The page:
OSHA has issued new safety rules to protect healthcare workers against the coronavirus.

The agency’s emergency temporary standard focuses on healthcare workers who are most likely to come in contact with someone infected with the virus.

The temporary standard establishes new requirements for workplaces where employees provide healthcare or healthcare support services.

This includes employees in hospitals, nursing homes, and assisted living facilities, as well as emergency responders, home healthcare workers, and people who work in ambulatory care settings where suspected or confirmed coronavirus patients are treated.

There are some exemptions for healthcare providers who screen out patients who may have COVID-19.

“This standard follows the science and will provide increased protections for those whose health is at heightened risk from coronavirus while they provide us with critical healthcare services," U.S. Labor Secretary Marty Walsh said in a statement.

Vaccinations

Given the slow pace of vaccinations, Walsh said the standard is needed to “help us protect frontline healthcare workers and end this pandemic once and for all.”

Under the standard, healthcare facilities with 10 or more employees must conduct a hazard assessment and have a written plan to reduce virus spread.

It requires healthcare employers to supply some employees with N95 respirators or other personal protective equipment.

The standard exempts fully vaccinated workers from masking, distancing, and barrier requirements when in well-defined areas.

Employers covered by the standard must also ensure six feet of distance between workers. In situations where that’s not possible, employers must erect barriers between workers where feasible.

The standard also encourages employers to limit and monitor points of entry to settings where direct patient care is provided, and to continue enhanced cleaning and disinfecting protocols.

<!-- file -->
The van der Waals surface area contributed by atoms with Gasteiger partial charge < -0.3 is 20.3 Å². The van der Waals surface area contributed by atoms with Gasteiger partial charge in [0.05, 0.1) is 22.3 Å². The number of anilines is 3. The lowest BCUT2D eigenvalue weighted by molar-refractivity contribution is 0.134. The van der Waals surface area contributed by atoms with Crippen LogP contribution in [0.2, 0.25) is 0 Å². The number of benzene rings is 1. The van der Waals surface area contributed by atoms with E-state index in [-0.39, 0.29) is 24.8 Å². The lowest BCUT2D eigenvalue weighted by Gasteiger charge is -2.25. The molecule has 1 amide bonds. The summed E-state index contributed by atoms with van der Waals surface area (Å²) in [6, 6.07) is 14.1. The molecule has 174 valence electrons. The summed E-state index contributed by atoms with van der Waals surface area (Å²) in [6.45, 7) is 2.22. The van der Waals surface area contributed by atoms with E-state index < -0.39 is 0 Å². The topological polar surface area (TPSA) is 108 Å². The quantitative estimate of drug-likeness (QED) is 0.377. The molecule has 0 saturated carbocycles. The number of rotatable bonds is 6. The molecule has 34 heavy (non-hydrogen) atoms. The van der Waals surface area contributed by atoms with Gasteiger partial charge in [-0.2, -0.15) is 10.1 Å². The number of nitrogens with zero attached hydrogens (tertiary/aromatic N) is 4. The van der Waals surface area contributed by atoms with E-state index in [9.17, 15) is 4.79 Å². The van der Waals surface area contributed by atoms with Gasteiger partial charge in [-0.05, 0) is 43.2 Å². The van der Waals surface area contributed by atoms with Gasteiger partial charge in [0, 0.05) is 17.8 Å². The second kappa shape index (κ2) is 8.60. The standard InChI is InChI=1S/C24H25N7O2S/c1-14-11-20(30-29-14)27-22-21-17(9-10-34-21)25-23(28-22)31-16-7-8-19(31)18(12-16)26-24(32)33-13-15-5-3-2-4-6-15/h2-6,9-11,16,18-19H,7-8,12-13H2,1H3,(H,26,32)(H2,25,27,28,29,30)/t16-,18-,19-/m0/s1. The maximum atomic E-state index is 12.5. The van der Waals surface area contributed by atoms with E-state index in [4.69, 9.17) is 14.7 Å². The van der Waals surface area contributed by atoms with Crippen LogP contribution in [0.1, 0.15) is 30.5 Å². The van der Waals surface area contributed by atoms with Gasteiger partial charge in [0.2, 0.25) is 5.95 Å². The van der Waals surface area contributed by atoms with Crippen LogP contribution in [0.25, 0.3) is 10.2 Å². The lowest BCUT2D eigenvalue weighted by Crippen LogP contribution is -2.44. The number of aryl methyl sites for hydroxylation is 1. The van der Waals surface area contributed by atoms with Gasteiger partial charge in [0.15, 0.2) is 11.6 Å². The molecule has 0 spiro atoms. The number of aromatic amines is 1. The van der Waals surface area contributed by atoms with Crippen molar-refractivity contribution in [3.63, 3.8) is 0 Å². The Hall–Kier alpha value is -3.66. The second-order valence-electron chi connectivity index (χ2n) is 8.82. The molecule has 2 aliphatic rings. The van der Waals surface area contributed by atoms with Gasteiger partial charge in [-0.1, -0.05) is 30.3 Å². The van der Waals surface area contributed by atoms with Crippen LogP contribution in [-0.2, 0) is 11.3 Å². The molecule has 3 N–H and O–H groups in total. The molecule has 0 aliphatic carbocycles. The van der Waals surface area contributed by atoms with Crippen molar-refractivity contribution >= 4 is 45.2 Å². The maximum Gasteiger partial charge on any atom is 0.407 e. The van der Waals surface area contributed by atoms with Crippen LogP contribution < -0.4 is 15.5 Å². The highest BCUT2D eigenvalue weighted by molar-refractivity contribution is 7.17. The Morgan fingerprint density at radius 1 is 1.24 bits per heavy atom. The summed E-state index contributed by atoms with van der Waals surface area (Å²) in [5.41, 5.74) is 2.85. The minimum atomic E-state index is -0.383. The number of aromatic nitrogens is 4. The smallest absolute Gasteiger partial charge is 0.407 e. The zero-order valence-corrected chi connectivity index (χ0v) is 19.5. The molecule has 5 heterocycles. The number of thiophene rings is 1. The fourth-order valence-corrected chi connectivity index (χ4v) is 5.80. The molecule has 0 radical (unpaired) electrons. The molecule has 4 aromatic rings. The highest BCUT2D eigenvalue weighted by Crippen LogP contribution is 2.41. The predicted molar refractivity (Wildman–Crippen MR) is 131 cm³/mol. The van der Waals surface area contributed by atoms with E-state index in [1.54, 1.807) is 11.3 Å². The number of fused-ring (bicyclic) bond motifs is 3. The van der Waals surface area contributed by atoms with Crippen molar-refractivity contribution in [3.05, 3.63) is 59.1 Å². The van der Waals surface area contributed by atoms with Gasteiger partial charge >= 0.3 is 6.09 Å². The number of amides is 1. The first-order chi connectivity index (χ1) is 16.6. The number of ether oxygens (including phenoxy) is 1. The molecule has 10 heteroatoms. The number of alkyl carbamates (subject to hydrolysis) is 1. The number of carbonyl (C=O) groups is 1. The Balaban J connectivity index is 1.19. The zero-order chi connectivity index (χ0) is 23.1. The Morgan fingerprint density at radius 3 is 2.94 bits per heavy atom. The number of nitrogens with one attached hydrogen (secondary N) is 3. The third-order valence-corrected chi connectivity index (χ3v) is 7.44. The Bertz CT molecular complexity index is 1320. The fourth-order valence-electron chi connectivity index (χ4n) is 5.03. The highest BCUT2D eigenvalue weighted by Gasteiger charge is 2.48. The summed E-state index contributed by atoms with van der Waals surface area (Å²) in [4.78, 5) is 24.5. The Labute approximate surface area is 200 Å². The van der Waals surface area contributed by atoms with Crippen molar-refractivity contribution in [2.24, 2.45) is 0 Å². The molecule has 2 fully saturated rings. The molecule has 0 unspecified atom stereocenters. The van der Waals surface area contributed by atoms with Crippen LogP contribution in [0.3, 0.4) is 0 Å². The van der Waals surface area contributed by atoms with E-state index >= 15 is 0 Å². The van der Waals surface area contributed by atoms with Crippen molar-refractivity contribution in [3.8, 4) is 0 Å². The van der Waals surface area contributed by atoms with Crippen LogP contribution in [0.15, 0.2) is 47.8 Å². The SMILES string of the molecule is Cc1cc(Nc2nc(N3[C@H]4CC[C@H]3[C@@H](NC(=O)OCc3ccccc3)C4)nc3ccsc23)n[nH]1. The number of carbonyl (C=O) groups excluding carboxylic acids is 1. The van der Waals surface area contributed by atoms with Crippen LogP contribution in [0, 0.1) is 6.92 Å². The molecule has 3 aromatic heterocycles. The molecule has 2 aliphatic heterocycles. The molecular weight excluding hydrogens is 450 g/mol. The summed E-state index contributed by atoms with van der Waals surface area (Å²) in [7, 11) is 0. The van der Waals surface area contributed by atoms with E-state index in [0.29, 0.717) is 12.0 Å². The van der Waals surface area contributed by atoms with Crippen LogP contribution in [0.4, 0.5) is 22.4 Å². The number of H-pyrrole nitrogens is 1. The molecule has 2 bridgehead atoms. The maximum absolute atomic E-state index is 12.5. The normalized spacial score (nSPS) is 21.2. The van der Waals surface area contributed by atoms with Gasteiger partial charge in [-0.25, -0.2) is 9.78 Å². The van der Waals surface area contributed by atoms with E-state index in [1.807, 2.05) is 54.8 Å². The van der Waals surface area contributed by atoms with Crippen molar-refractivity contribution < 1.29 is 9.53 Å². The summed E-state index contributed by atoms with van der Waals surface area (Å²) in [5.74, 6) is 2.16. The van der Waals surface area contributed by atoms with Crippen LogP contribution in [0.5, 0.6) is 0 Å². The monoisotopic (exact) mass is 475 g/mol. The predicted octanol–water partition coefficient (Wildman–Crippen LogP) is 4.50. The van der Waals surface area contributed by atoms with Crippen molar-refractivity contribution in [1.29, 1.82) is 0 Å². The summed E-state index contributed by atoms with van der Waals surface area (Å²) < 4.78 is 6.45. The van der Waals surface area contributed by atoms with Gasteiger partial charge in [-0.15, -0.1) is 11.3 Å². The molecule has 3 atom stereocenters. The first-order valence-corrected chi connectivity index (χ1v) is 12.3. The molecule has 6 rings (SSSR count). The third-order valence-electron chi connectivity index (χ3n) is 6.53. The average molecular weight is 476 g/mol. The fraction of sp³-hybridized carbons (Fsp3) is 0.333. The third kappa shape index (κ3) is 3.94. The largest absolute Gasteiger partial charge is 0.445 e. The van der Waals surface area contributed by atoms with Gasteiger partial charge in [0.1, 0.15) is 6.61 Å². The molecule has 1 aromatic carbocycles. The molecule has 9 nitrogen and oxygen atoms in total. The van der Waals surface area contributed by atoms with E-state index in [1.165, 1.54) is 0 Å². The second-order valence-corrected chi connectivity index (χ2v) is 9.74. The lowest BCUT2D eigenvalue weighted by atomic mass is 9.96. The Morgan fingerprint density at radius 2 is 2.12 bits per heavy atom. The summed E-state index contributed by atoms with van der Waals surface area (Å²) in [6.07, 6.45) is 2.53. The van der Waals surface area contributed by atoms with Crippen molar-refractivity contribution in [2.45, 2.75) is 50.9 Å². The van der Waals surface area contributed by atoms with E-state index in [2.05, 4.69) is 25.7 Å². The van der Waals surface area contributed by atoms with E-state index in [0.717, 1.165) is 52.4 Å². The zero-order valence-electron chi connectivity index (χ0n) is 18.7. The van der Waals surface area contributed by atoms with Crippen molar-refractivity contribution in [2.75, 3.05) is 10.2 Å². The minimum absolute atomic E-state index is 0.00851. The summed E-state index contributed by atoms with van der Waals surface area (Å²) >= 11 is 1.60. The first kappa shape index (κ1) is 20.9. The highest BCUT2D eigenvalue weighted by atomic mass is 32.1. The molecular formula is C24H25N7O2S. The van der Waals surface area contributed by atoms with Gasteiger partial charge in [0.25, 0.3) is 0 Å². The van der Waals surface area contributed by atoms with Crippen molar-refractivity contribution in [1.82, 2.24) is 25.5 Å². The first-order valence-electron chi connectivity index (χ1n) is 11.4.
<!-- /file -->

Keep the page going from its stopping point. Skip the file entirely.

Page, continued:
The standard exempts fully vaccinated workers from masking, distancing, and barrier requirements when in well-defined areas where there is no reasonable expectation that anyone will be present with suspected or confirmed coronavirus.

Paid Leave

The standard also requires covered employers to provide workers with paid time off to get vaccinated and recover from any side effects.

Covered employees who have the virus or who may be contagious must work remotely or otherwise be separated from other workers if possible, or be given paid time off up to $1,400 per week.

For most businesses with fewer than 500 employees, paid leave may be reimbursed through tax credits in the American Rescue Plan.

OSHA said it will update the standard, if needed, to align with CDC guidelines and any changes in the pandemic.

For most businesses with fewer than 500 employees, paid leave may be reimbursed through tax credits.

OSHA also issued updated guidance to help protect workers in other industries, including those who remain unvaccinated.

OSHA said this updated guidance has a special emphasis on industries known for prolonged close contacts between workers such as meat processing, manufacturing, seafood, grocery, and high-volume retail.

Employers must comply with most provisions within 14 days of the June 5 issuance of the temporary standard and with the remaining provisions within 30 days.

OSHA said it will use its enforcement discretion to avoid citing employers who miss a compliance deadline but are making a good faith effort to comply with the standard.


For more information, contact CBIA’s Phillip Montgomery (860.244.1900).